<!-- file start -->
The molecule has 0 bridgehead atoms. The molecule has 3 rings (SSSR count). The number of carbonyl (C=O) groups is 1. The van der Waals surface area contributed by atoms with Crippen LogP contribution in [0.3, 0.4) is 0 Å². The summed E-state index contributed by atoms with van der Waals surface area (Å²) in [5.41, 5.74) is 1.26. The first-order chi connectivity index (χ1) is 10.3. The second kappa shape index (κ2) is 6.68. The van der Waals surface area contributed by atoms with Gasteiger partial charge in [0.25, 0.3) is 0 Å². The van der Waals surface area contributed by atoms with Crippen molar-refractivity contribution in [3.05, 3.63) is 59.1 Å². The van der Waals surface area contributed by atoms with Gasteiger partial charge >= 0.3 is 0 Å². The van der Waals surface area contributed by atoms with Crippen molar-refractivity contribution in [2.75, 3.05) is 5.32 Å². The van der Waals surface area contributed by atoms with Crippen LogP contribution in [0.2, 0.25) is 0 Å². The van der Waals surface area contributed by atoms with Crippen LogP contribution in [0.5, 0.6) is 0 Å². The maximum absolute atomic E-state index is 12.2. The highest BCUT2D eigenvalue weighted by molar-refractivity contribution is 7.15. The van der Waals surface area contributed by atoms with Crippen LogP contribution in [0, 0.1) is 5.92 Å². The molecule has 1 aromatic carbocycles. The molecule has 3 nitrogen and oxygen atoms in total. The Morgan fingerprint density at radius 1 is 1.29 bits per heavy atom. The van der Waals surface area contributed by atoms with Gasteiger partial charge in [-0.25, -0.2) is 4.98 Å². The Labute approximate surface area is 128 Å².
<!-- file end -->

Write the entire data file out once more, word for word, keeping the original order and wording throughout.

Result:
The molecule has 0 bridgehead atoms. The molecule has 3 rings (SSSR count). The number of carbonyl (C=O) groups is 1. The van der Waals surface area contributed by atoms with Crippen LogP contribution in [0.3, 0.4) is 0 Å². The summed E-state index contributed by atoms with van der Waals surface area (Å²) in [5.41, 5.74) is 1.26. The first-order chi connectivity index (χ1) is 10.3. The second kappa shape index (κ2) is 6.68. The van der Waals surface area contributed by atoms with Gasteiger partial charge in [0.25, 0.3) is 0 Å². The van der Waals surface area contributed by atoms with Crippen molar-refractivity contribution in [3.05, 3.63) is 59.1 Å². The van der Waals surface area contributed by atoms with Gasteiger partial charge >= 0.3 is 0 Å². The van der Waals surface area contributed by atoms with Crippen molar-refractivity contribution in [2.75, 3.05) is 5.32 Å². The van der Waals surface area contributed by atoms with Crippen LogP contribution in [0.2, 0.25) is 0 Å². The van der Waals surface area contributed by atoms with Crippen LogP contribution in [0.5, 0.6) is 0 Å². The maximum absolute atomic E-state index is 12.2. The highest BCUT2D eigenvalue weighted by molar-refractivity contribution is 7.15. The van der Waals surface area contributed by atoms with Crippen LogP contribution in [0, 0.1) is 5.92 Å². The molecule has 1 aromatic carbocycles. The molecule has 3 nitrogen and oxygen atoms in total. The Morgan fingerprint density at radius 1 is 1.29 bits per heavy atom. The van der Waals surface area contributed by atoms with Gasteiger partial charge in [-0.25, -0.2) is 4.98 Å². The Labute approximate surface area is 128 Å².